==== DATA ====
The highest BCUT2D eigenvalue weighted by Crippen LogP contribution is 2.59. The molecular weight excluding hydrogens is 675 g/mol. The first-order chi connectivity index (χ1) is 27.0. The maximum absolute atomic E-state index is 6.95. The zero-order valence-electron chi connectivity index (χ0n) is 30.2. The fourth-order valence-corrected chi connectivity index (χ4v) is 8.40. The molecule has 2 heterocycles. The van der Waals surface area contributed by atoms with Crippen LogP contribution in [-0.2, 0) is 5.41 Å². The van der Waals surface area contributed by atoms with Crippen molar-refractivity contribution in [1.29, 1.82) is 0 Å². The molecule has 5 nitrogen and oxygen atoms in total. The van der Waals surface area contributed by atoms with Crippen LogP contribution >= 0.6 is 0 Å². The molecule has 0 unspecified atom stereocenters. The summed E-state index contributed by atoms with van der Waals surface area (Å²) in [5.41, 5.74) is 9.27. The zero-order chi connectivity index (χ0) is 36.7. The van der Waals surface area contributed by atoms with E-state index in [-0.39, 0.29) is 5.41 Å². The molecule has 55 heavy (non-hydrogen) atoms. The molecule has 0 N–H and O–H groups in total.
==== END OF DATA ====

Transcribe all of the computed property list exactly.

The highest BCUT2D eigenvalue weighted by Crippen LogP contribution is 2.59. The molecular weight excluding hydrogens is 675 g/mol. The first-order chi connectivity index (χ1) is 27.0. The maximum absolute atomic E-state index is 6.95. The zero-order valence-electron chi connectivity index (χ0n) is 30.2. The fourth-order valence-corrected chi connectivity index (χ4v) is 8.40. The molecule has 2 heterocycles. The van der Waals surface area contributed by atoms with Crippen LogP contribution in [-0.2, 0) is 5.41 Å². The van der Waals surface area contributed by atoms with Crippen molar-refractivity contribution in [1.29, 1.82) is 0 Å². The molecule has 5 nitrogen and oxygen atoms in total. The van der Waals surface area contributed by atoms with Crippen LogP contribution >= 0.6 is 0 Å². The molecule has 0 unspecified atom stereocenters. The summed E-state index contributed by atoms with van der Waals surface area (Å²) in [5.41, 5.74) is 9.27. The zero-order chi connectivity index (χ0) is 36.7. The van der Waals surface area contributed by atoms with E-state index in [-0.39, 0.29) is 5.41 Å². The molecule has 55 heavy (non-hydrogen) atoms. The molecule has 0 N–H and O–H groups in total.